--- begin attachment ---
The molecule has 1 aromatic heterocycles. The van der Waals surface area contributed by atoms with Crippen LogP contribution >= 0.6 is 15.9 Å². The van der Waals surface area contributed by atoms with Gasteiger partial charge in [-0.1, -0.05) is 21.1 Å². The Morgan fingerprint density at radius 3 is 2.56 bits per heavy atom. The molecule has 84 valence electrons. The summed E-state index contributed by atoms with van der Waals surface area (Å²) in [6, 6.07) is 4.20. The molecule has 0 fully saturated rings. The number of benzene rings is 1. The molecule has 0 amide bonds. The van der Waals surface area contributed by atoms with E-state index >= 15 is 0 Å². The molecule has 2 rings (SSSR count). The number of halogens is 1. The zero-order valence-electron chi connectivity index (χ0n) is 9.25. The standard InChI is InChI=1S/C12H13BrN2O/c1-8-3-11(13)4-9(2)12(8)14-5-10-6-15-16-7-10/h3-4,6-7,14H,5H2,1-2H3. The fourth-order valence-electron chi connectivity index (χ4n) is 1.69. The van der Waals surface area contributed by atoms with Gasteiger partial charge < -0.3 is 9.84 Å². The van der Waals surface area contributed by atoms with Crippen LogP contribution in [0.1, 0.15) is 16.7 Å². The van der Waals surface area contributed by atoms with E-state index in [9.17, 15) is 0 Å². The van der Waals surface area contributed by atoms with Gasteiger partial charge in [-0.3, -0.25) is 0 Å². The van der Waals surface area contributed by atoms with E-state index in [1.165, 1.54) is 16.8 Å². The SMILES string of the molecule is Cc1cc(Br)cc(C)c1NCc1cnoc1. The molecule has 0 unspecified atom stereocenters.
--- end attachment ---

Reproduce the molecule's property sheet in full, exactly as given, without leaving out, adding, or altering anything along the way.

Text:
The molecule has 1 aromatic heterocycles. The van der Waals surface area contributed by atoms with Crippen LogP contribution >= 0.6 is 15.9 Å². The van der Waals surface area contributed by atoms with Gasteiger partial charge in [-0.1, -0.05) is 21.1 Å². The Morgan fingerprint density at radius 3 is 2.56 bits per heavy atom. The molecule has 84 valence electrons. The summed E-state index contributed by atoms with van der Waals surface area (Å²) in [6, 6.07) is 4.20. The molecule has 0 fully saturated rings. The number of benzene rings is 1. The molecule has 0 amide bonds. The van der Waals surface area contributed by atoms with E-state index >= 15 is 0 Å². The molecule has 2 rings (SSSR count). The number of halogens is 1. The zero-order valence-electron chi connectivity index (χ0n) is 9.25. The standard InChI is InChI=1S/C12H13BrN2O/c1-8-3-11(13)4-9(2)12(8)14-5-10-6-15-16-7-10/h3-4,6-7,14H,5H2,1-2H3. The fourth-order valence-electron chi connectivity index (χ4n) is 1.69. The van der Waals surface area contributed by atoms with Gasteiger partial charge < -0.3 is 9.84 Å². The van der Waals surface area contributed by atoms with Crippen LogP contribution in [0.1, 0.15) is 16.7 Å². The van der Waals surface area contributed by atoms with E-state index in [9.17, 15) is 0 Å². The van der Waals surface area contributed by atoms with Gasteiger partial charge in [-0.3, -0.25) is 0 Å². The van der Waals surface area contributed by atoms with E-state index in [1.165, 1.54) is 16.8 Å². The SMILES string of the molecule is Cc1cc(Br)cc(C)c1NCc1cnoc1. The molecule has 0 unspecified atom stereocenters.